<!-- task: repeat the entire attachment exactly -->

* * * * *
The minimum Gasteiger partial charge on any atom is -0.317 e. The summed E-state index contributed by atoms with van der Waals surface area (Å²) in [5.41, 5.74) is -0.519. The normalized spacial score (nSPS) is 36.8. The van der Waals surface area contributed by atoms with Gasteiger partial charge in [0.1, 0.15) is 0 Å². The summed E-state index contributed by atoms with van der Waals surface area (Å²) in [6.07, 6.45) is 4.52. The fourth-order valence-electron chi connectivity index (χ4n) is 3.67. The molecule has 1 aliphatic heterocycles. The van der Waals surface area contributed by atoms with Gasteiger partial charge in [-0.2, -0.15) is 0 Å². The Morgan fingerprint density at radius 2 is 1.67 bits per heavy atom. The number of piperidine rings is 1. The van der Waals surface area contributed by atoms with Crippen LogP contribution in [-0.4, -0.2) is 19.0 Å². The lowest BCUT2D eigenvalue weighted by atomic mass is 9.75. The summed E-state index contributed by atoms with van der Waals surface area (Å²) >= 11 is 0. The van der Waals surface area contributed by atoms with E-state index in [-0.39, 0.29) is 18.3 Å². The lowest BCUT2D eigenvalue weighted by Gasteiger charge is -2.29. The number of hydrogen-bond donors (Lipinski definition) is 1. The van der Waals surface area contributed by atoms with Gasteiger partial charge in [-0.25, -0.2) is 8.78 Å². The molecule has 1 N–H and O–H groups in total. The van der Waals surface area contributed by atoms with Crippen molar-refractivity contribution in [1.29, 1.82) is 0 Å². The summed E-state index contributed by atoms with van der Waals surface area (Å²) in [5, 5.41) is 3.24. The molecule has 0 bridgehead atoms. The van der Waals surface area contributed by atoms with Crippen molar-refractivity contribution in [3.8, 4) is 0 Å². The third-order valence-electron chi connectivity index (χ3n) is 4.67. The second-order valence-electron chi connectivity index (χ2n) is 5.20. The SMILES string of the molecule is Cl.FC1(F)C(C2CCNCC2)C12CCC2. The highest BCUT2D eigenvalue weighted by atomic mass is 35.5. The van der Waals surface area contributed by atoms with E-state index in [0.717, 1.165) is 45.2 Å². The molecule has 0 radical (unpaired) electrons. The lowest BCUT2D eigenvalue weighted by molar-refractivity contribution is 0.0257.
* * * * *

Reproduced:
The minimum Gasteiger partial charge on any atom is -0.317 e. The summed E-state index contributed by atoms with van der Waals surface area (Å²) in [5.41, 5.74) is -0.519. The normalized spacial score (nSPS) is 36.8. The van der Waals surface area contributed by atoms with Gasteiger partial charge in [0.1, 0.15) is 0 Å². The summed E-state index contributed by atoms with van der Waals surface area (Å²) in [6.07, 6.45) is 4.52. The fourth-order valence-electron chi connectivity index (χ4n) is 3.67. The molecule has 1 aliphatic heterocycles. The van der Waals surface area contributed by atoms with Gasteiger partial charge in [-0.2, -0.15) is 0 Å². The Morgan fingerprint density at radius 2 is 1.67 bits per heavy atom. The number of piperidine rings is 1. The van der Waals surface area contributed by atoms with Crippen LogP contribution in [-0.4, -0.2) is 19.0 Å². The lowest BCUT2D eigenvalue weighted by atomic mass is 9.75. The summed E-state index contributed by atoms with van der Waals surface area (Å²) >= 11 is 0. The van der Waals surface area contributed by atoms with E-state index in [-0.39, 0.29) is 18.3 Å². The lowest BCUT2D eigenvalue weighted by Gasteiger charge is -2.29. The number of hydrogen-bond donors (Lipinski definition) is 1. The van der Waals surface area contributed by atoms with Gasteiger partial charge in [-0.25, -0.2) is 8.78 Å². The molecule has 1 N–H and O–H groups in total. The van der Waals surface area contributed by atoms with Crippen molar-refractivity contribution in [1.29, 1.82) is 0 Å². The summed E-state index contributed by atoms with van der Waals surface area (Å²) in [5, 5.41) is 3.24. The molecule has 0 bridgehead atoms. The van der Waals surface area contributed by atoms with Crippen molar-refractivity contribution in [3.8, 4) is 0 Å². The third-order valence-electron chi connectivity index (χ3n) is 4.67. The second-order valence-electron chi connectivity index (χ2n) is 5.20. The SMILES string of the molecule is Cl.FC1(F)C(C2CCNCC2)C12CCC2. The highest BCUT2D eigenvalue weighted by atomic mass is 35.5. The van der Waals surface area contributed by atoms with E-state index in [0.717, 1.165) is 45.2 Å². The molecule has 0 radical (unpaired) electrons. The lowest BCUT2D eigenvalue weighted by molar-refractivity contribution is 0.0257.